Walter Castle is festering with dissatisfactions in the Laventille slum in Port of Spain. As the prospect of promotion recedes and the threat of crime and lawless and rootless youth become ever more insupportable, he begins to think of going back to the village community he grew up in. But as Lovelace shows in a series of flashbacks, the force of nostalgia is not supported by actual memory, though Walter constantly tries to deceive himself that it is. Set in a ‘present’ of 1956 when political change was coming to Trinidad, once Walter abandons the dream of return, he is forced to choose between becoming one of the drones who passes through life without making any mark on it, or standing up for himself in a way that only makes sense if he is engaged with others.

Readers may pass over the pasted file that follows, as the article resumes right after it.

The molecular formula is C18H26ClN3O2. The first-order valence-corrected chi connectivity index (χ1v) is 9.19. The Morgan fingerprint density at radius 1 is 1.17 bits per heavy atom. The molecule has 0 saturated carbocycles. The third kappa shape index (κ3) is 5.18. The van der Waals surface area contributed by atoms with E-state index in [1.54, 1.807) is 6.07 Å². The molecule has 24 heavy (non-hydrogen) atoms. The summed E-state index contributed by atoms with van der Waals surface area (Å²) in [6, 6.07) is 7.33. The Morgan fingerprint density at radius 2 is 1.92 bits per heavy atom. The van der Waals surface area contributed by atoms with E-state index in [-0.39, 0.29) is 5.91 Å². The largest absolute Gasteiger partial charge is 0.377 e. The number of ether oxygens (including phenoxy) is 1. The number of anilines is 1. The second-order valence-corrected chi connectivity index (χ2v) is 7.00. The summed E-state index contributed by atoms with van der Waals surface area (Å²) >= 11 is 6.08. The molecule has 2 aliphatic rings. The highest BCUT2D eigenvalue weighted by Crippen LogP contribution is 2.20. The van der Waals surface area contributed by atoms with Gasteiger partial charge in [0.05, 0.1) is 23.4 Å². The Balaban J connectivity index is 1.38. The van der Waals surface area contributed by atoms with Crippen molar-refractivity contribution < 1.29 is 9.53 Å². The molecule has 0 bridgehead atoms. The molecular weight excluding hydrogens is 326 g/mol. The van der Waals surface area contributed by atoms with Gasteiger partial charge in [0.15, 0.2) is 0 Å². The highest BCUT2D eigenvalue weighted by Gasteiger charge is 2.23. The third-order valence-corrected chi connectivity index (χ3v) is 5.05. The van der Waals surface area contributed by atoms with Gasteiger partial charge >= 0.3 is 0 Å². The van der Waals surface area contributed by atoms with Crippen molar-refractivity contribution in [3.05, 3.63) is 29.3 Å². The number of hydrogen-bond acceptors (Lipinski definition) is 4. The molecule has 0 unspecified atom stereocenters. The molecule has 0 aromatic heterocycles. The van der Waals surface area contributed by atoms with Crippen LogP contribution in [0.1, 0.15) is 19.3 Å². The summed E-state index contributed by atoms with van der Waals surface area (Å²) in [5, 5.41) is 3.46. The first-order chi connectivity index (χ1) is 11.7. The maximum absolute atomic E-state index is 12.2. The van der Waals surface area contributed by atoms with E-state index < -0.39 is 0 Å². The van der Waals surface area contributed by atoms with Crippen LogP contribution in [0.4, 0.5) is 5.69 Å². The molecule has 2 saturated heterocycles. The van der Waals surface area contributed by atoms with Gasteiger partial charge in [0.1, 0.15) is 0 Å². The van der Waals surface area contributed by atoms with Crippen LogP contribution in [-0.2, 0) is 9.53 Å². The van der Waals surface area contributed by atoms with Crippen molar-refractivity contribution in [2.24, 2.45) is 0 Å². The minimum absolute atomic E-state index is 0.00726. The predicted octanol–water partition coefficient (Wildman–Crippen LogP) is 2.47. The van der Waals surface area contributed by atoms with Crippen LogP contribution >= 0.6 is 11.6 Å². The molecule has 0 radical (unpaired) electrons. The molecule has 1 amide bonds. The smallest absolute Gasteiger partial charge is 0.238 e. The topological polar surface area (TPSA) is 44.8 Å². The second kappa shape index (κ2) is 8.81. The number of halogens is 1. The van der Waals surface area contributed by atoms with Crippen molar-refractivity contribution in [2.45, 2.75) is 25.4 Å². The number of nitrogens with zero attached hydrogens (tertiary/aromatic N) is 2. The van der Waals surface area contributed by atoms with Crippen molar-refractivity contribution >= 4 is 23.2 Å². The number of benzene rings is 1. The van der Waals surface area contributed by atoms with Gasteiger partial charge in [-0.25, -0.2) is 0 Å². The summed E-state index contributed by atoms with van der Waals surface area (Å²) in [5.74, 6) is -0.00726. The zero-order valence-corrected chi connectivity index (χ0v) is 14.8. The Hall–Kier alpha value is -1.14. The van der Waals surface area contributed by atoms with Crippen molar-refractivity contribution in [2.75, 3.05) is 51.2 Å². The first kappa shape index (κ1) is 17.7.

When this, Earl Lovelace’s first and politically most explicit novel, was first published in 1965, it could be seen as an astringent critique of the top-down authoritarianism of nationalist politics. Its emphasis on a world where decent people like Walter Castle feel that crime and violence is destroying the social body appears, 45 years later, to be uncomfortably contemporary.
Earl Lovelace (born 13 July 1935) is a Trinidadian novelist, journalist, playwright, and short story writer.